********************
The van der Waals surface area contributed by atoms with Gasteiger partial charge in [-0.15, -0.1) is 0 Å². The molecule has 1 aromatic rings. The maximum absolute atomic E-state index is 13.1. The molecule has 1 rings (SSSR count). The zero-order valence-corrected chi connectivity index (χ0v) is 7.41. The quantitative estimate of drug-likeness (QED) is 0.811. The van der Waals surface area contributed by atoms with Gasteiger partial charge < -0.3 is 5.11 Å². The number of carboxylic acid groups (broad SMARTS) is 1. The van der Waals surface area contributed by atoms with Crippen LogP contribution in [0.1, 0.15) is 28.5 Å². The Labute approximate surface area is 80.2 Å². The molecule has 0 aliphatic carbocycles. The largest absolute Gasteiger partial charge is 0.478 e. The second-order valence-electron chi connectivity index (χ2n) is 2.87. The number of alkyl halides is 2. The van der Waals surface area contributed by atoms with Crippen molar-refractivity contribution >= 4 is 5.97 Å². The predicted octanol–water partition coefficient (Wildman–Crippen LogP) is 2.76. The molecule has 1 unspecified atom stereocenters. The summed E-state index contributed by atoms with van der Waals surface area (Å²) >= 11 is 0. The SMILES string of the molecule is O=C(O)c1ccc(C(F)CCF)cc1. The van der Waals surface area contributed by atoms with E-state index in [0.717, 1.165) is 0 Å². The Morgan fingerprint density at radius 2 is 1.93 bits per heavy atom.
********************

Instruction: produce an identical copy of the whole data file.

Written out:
The van der Waals surface area contributed by atoms with Gasteiger partial charge in [-0.15, -0.1) is 0 Å². The molecule has 1 aromatic rings. The maximum absolute atomic E-state index is 13.1. The molecule has 1 rings (SSSR count). The zero-order valence-corrected chi connectivity index (χ0v) is 7.41. The quantitative estimate of drug-likeness (QED) is 0.811. The van der Waals surface area contributed by atoms with Gasteiger partial charge < -0.3 is 5.11 Å². The number of carboxylic acid groups (broad SMARTS) is 1. The van der Waals surface area contributed by atoms with Crippen LogP contribution in [0.1, 0.15) is 28.5 Å². The Labute approximate surface area is 80.2 Å². The molecule has 0 aliphatic carbocycles. The largest absolute Gasteiger partial charge is 0.478 e. The second-order valence-electron chi connectivity index (χ2n) is 2.87. The number of alkyl halides is 2. The van der Waals surface area contributed by atoms with Crippen molar-refractivity contribution >= 4 is 5.97 Å². The predicted octanol–water partition coefficient (Wildman–Crippen LogP) is 2.76. The molecule has 1 unspecified atom stereocenters. The summed E-state index contributed by atoms with van der Waals surface area (Å²) >= 11 is 0. The SMILES string of the molecule is O=C(O)c1ccc(C(F)CCF)cc1. The van der Waals surface area contributed by atoms with E-state index in [0.717, 1.165) is 0 Å². The Morgan fingerprint density at radius 2 is 1.93 bits per heavy atom.